Title

Miconazole activity against Candida biofilms on acrylic discs

ORCiD

Nejat Düzgüneş: 0000-0001-6159-1391

Department

Biomedical Sciences

Document Type

Conference Presentation

Conference Title

41th Annual Meeting & Exhibition of the American Association for Dental Research (AADR)

Location

Tampa, FL

Conference Dates

March 21-24, 2012

Date of Presentation

3-23-2012

Journal Title

Journal of Dental Research

Journal ISSN

0022-0345

Journal Volume Number

91 (Special issue A

First Page

1124

Abstract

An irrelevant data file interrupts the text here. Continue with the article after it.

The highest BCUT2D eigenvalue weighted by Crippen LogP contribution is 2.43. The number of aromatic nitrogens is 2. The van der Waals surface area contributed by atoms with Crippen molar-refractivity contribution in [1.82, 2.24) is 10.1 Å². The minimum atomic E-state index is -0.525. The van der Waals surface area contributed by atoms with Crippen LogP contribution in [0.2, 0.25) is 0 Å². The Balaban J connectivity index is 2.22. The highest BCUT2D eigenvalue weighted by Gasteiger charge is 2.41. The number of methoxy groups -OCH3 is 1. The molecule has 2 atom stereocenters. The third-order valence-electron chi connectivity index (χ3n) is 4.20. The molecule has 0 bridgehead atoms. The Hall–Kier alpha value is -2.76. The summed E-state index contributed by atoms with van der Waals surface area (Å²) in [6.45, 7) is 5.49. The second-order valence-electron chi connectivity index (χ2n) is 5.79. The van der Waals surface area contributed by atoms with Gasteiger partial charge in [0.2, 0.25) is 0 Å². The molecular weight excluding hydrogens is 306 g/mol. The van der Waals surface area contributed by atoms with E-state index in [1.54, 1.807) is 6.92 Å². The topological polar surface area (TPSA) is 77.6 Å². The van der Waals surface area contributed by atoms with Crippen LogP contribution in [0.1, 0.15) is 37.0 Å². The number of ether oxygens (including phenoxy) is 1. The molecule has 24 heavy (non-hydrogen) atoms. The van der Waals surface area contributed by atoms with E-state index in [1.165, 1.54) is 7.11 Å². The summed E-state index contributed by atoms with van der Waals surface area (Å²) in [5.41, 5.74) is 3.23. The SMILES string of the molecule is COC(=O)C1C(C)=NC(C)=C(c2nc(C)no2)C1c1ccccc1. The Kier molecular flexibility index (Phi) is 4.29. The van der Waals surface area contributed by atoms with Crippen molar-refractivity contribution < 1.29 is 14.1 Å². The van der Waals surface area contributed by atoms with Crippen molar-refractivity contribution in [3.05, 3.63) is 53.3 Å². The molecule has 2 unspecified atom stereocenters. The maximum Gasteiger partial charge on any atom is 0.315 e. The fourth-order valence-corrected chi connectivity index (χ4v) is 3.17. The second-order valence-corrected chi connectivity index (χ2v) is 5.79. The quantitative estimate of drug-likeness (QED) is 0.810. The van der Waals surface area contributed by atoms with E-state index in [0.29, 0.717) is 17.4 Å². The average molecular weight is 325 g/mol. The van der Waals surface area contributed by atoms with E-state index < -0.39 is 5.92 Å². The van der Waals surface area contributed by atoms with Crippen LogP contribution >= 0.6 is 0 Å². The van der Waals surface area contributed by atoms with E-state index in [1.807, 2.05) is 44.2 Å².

Objective: Miconazole is commonly used in the treatment of Candida-associated denture stomatitis (CaDS). New research into CaDS is focused on the reduction of Candida biofilms developed on the denture surface. We investigated the activity of miconazole towards in vitro grown mature Candida biofilms formed on denture acrylic discs. Method: The effect of miconazole on Candida biofilms developed on acrylic discs was determined for: C. albicans MYA-2732 (ATCC), C. glabrata MYA-275 (ATCC) and four clinical isolates, C. albicans 6122/06, C. glabrata 7531/06, C. tropicalis 8122/06, and C. parapsilosis 11375/07. The MICs of miconazole were determined using the broth dilution susceptibility method. Biofilms were developed on poly(methyl methacrylate) discs incubated for 90 min at 37°C (adherence). After removal of non-adherent cells, discs were submerged in YNB/100 mM glucose and incubated for 48 h at 37°C (biofilm formation). Miconazole 0.5 – 96 µg/ml was added in YNB medium and the biofilms were incubated for 24 h at 37°C. The metabolic activity of the biofilms was measured by the XTT assay. Result: MICs for miconazole for the investigated strains ranged from 0.016 – 32 µg/ml. Miconazole demonstrated significant activity against all Candida biofilms studied. Treatment with miconazole in the range 5 – 96 µg/ml resulted in a significant reduction of biofilm metabolic activity for all strains, the highest reduction (84%-48%) was observed at 96µg/ml. For C. albicans MYA-2732, C. glabrata 7531/06 and C. parapsilosis 11375/07, 0.5 µg/ml miconazole had no effect. Biofilms of C. albicans 6122/06, C. glabrata MYA-275, and C. tropicalis 8122/06 were susceptible to 0.5 µg/ml miconazole; reducing the metabolic activity of the biofilms by 14%, 47% and 45%, respectively. Conclusion: Miconazole exhibits high antifungal activity against Candida biofilms developed on acrylic discs. Our findings suggest that miconazole may be useful for the treatment of biofilm-related CaDS.

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